How Many Calories Are in the Big Apple? Court to Decide Whether New York City’s Regulation of Calorie Information on Restaurant Menus is Preempted by the NLEAAugust 21, 2007
The U.S. District Court for the Southern District of New York is expected to decide soon whether a New York City regulation requiring restaurants to post calorie content values on menus and menu boards is preempted by the Nutrition Labeling and Education Act of 1990 (“NLEA”), a federal statute. The regulation, which was scheduled to take effect on July 1, 2007, applies to restaurants that make the calorie content information of standardized menu items publicly available. In June, the New York State Restaurant Association (“NYSRA”) filed a complaint and a motion for declaratory relief and a preliminary injunction arguing that the regulation is preempted by the NLEA and asking that the court preclude New York City from violating the First Amendment rights of NYSRA members by impermissibly compelling speech.
The NYSRA takes the position that calorie content values constitute “nutrient content claims” under the subsection of the NLEA that governs such claims. The preemption provision applicable to that subsection prohibits states and local governments from enacting any law regarding nutrient content claims “made in the label or labeling of food that is not identical to the requirement of” that subsection. NYSRA argues that the requirements imposed by the New York City regulation are not “identical” to those of federal law and therefore are preempted. The City takes the view that because disclosure of a calorie content value does not involve a characterization of calorie levels, such disclosure does not constitute a nutrient content claim. The City argues that the NLEA’s preemption provision applicable to nutrient content claims does not apply to the City’s regulatory requirements at issue.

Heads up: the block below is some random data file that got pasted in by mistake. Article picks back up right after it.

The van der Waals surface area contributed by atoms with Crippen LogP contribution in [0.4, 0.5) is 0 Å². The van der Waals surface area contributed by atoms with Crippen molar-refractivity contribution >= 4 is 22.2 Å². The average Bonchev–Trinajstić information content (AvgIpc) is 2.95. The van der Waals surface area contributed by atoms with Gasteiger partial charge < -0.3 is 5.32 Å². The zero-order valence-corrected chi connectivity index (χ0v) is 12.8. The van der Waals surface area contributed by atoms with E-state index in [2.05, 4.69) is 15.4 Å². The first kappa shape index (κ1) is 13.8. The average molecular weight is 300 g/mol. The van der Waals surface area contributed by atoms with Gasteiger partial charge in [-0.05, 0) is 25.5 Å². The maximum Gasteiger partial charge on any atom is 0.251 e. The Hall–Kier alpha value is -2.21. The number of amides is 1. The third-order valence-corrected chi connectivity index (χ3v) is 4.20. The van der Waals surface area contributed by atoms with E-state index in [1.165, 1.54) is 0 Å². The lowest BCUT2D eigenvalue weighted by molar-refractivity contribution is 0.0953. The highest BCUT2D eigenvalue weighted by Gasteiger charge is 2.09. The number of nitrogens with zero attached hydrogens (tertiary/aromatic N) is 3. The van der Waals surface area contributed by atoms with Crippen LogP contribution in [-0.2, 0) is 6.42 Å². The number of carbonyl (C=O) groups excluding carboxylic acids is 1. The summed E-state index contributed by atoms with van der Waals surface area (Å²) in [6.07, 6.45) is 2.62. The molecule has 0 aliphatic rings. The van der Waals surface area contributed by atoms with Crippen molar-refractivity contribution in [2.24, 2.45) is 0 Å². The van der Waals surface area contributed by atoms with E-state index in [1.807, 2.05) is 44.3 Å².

The NYSRA also maintains that the City’s regulation violates the First Amendment by compelling restaurants to voice a point of view with which they disagree; namely, that calories are the only nutritional criterion that customers should consider when selecting menu items. New York City responds that the reasonableness standard governs commercial speech and that its regulation at issue meets that standard because it is reasonably related to the city’s legitimate interest in curbing obesity.
An amicus curiae brief was filed in support of the City by Rep. Henry Waxman (D-CA), former FDA Commissioner David Kessler, Public Citizen Litigation Group, Center for Science in the Public Interest, several medical and public health organizations, and several professors of medicine, nutrition, and public health. The City and County of San Francisco also filed an amicus brief in support of New York City and is joined by several other cities and the National League of Cities.